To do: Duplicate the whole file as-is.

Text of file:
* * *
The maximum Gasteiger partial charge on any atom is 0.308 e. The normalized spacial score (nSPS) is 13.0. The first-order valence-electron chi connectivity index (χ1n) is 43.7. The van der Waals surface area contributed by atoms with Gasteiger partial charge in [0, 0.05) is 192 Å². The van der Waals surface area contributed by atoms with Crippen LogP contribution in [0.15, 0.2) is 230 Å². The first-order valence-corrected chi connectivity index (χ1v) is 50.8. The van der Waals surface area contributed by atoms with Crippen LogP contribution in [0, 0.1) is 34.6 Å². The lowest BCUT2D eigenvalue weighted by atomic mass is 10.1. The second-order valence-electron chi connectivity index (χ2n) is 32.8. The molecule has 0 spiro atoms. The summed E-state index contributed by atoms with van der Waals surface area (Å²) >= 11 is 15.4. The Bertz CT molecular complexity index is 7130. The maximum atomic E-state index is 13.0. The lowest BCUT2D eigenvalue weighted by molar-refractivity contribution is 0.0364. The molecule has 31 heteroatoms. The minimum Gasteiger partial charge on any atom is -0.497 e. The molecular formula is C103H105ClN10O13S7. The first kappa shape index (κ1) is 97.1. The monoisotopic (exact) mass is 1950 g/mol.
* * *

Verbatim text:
The maximum Gasteiger partial charge on any atom is 0.308 e. The normalized spacial score (nSPS) is 13.0. The first-order valence-electron chi connectivity index (χ1n) is 43.7. The van der Waals surface area contributed by atoms with Gasteiger partial charge in [0, 0.05) is 192 Å². The van der Waals surface area contributed by atoms with Crippen LogP contribution in [0.15, 0.2) is 230 Å². The first-order valence-corrected chi connectivity index (χ1v) is 50.8. The van der Waals surface area contributed by atoms with Crippen LogP contribution in [0, 0.1) is 34.6 Å². The lowest BCUT2D eigenvalue weighted by atomic mass is 10.1. The second-order valence-electron chi connectivity index (χ2n) is 32.8. The molecule has 0 spiro atoms. The summed E-state index contributed by atoms with van der Waals surface area (Å²) >= 11 is 15.4. The Bertz CT molecular complexity index is 7130. The maximum atomic E-state index is 13.0. The lowest BCUT2D eigenvalue weighted by molar-refractivity contribution is 0.0364. The molecule has 31 heteroatoms. The minimum Gasteiger partial charge on any atom is -0.497 e. The molecular formula is C103H105ClN10O13S7. The first kappa shape index (κ1) is 97.1. The monoisotopic (exact) mass is 1950 g/mol.